Unfortunately when I come round from the anaesthetic everyone is Luke Kennard and they have re-elected Luke Kennard. I cannot believe they’ve granted Luke Kennard a second term with an overwhelming majority after the damage he has already done. ‘The dogs,’ I say to my wife, Luke Kennard, who looks up from reading Martin Buber’s I and Thou, a particularly sensitive birthday gift from our mutual friend Luke Kennard the previous year. At the job centre Luke Kennard is the usual bureaucratic prig when I tell him that I have been offered a job at Ladbrokes, but haven’t taken it for personal reasons. ‘It’s where Luke Kennard wastes all of his money,’ I tell him. ‘It’s where Luke Kennard pops out back to smoke three Pall Malls in a row then puts an ill-advised tenner on Luke Kennard in the 12:50 at Chantilly. And his partner, Luke Kennard, will want to know where the money is for nappies for their baby, Luke Kennard. I don’t want to be a part of that.’ Luke Kennard looks at me wearily, but he is trying to disguise that weariness with a “concerned frown” as if he has the first fucking idea about me and my life and my values. Next door in a subfusc room of the council offices which Luke Kennard has done an absolutely wretched job of cleaning at 6am this morning, Luke Kennard undergoes welfare assessment. ‘And can I ask you,’ Luke Kennard asks him, in his special “nice guy” voice, head tilted slightly to the left, his right, ‘if it isn’t too invasive a question, that is, if you tied your own shoes this morning?’ Luke Kennard huffs like a teenager. Luke Kennard is a murderous, patronising son of a bitch. ‘Why?’ sneers Luke Kennard. ‘Can you get me a job in a shoe-tying factory?’ Unfortunately he can, and Luke Kennard is soon tying the laces of nine hundred pairs of Converse All Stars a day, in spite of the fact that he is also dying of emphysema. I gradually realised that writing opinion pieces had permanently damaged the way I write, writes Luke Kennard in an op-ed piece with over six hundred shares. It is currently being read by Luke Kennard on his lunch break before he goes back to processing purchase ledger invoices for his boss, Luke Kennard, an essentially absent figure who just expects him to get on with things. Several thousand feet above this, Luke Kennard is off for a jolly to Barcelona just because. I get a Big Mac meal for lunch and Luke Kennard serves me in his little hat, his three gold stars for long service and yes I do want to go large, thanks Luke Kennard. Oh, yeah, Coke, sorry. I always forget to specify the drink and Luke Kennard has to ask me by saying Drink? in a voice which barely conceals his disdain. Luke Kennard hasn’t bothered to bus his tray, so I do it for him as it’s the only free seat; place is crawling with Luke Kennard. Luke Kennard is fairly unhappy today – an atmosphere of nebulous melancholy pervades the packed McDonalds – even though some of them must have voted for Luke Kennard themselves. I mean no, I wouldn’t even dream of it: Luke Kennard is completely cut off from the experience of 96% of Luke Kennard, so voting for him and his Luke Kennards would be an act of self-destruction. But the alternative, Luke Kennard, wasn’t exactly up to much either. It’s easy to blame the Luke Kennard media, but really what were they to do when Luke Kennard just came across as desperate to be liked, as if he held himself to no other standard: a claw machine where everyone wins every time, but the prize is just a tiny sachet of popping candy and if you put your ear to Luke Kennard’s mouth it’s like you can hear the last rains of the Anthropocene extinction.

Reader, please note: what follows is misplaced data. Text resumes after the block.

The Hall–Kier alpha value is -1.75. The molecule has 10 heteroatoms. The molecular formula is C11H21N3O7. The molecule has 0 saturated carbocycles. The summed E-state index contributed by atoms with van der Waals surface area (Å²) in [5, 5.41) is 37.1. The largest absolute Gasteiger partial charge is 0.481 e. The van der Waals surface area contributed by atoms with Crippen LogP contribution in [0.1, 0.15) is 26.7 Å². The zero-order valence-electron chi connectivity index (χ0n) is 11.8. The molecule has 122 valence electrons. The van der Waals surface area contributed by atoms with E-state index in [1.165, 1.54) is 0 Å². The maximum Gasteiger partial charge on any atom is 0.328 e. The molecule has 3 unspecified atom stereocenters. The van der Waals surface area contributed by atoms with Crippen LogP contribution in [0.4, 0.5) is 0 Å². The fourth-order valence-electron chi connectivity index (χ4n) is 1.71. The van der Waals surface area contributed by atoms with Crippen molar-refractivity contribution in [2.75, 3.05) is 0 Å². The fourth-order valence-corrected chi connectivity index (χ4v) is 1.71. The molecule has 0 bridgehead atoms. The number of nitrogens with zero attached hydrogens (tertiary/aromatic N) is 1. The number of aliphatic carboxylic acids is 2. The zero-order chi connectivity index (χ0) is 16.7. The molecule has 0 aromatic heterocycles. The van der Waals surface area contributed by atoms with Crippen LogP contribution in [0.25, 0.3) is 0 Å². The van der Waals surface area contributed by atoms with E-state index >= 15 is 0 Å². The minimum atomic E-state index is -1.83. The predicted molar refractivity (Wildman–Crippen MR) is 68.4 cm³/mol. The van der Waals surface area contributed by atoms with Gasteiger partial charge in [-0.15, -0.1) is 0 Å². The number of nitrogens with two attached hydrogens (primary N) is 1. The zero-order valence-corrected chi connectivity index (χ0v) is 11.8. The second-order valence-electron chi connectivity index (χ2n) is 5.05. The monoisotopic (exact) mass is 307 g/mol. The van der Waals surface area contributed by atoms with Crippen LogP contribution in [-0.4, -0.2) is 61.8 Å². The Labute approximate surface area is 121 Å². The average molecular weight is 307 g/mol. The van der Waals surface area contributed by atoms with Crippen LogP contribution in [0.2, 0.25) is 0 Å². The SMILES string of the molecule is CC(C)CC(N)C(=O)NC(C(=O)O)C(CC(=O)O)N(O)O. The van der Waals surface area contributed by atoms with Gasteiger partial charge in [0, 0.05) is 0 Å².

Luke Kennard is the author of four volumes of poetry. His 5th, Like Cain, will be published in 2016.